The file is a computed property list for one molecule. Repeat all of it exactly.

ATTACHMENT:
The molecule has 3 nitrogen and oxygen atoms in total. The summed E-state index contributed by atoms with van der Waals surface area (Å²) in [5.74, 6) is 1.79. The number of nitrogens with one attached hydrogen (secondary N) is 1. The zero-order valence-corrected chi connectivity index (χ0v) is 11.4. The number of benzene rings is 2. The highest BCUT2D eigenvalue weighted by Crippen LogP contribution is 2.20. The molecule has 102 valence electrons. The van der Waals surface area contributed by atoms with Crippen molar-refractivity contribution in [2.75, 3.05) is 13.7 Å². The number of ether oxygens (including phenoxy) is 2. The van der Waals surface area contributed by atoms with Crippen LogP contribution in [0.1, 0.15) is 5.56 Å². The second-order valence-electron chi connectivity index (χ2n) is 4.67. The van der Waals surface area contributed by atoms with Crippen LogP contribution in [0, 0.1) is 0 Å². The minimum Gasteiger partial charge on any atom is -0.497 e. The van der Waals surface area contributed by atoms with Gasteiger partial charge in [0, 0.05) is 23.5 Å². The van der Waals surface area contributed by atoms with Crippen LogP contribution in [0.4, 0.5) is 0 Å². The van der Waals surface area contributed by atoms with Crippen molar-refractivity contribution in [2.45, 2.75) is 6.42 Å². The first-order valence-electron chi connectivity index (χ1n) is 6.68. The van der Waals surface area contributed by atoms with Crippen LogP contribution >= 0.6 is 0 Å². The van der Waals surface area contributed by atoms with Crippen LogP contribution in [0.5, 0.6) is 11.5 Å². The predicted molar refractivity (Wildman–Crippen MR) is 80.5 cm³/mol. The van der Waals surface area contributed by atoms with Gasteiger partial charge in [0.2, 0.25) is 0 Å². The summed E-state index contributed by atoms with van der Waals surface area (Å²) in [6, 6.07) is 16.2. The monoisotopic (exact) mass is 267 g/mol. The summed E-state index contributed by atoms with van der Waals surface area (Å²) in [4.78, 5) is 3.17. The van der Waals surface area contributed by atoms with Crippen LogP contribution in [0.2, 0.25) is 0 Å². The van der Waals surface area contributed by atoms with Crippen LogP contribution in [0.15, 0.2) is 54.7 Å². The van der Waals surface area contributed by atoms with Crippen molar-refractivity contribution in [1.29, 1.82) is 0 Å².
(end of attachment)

The molecule has 3 nitrogen and oxygen atoms in total. The summed E-state index contributed by atoms with van der Waals surface area (Å²) in [5.74, 6) is 1.79. The number of nitrogens with one attached hydrogen (secondary N) is 1. The zero-order valence-corrected chi connectivity index (χ0v) is 11.4. The number of benzene rings is 2. The highest BCUT2D eigenvalue weighted by Crippen LogP contribution is 2.20. The molecule has 102 valence electrons. The van der Waals surface area contributed by atoms with Crippen molar-refractivity contribution in [2.75, 3.05) is 13.7 Å². The number of ether oxygens (including phenoxy) is 2. The van der Waals surface area contributed by atoms with Crippen LogP contribution in [0.1, 0.15) is 5.56 Å². The second-order valence-electron chi connectivity index (χ2n) is 4.67. The van der Waals surface area contributed by atoms with Crippen LogP contribution in [0, 0.1) is 0 Å². The minimum Gasteiger partial charge on any atom is -0.497 e. The van der Waals surface area contributed by atoms with Gasteiger partial charge in [0, 0.05) is 23.5 Å². The van der Waals surface area contributed by atoms with Crippen LogP contribution in [0.4, 0.5) is 0 Å². The van der Waals surface area contributed by atoms with Crippen molar-refractivity contribution in [2.45, 2.75) is 6.42 Å². The first-order valence-electron chi connectivity index (χ1n) is 6.68. The van der Waals surface area contributed by atoms with Crippen LogP contribution >= 0.6 is 0 Å². The van der Waals surface area contributed by atoms with Crippen LogP contribution in [0.5, 0.6) is 11.5 Å². The predicted molar refractivity (Wildman–Crippen MR) is 80.5 cm³/mol. The van der Waals surface area contributed by atoms with Gasteiger partial charge in [0.2, 0.25) is 0 Å². The summed E-state index contributed by atoms with van der Waals surface area (Å²) in [6, 6.07) is 16.2. The monoisotopic (exact) mass is 267 g/mol. The summed E-state index contributed by atoms with van der Waals surface area (Å²) in [4.78, 5) is 3.17. The van der Waals surface area contributed by atoms with Crippen LogP contribution in [0.2, 0.25) is 0 Å². The van der Waals surface area contributed by atoms with Crippen LogP contribution in [0.15, 0.2) is 54.7 Å². The van der Waals surface area contributed by atoms with Crippen molar-refractivity contribution in [1.29, 1.82) is 0 Å².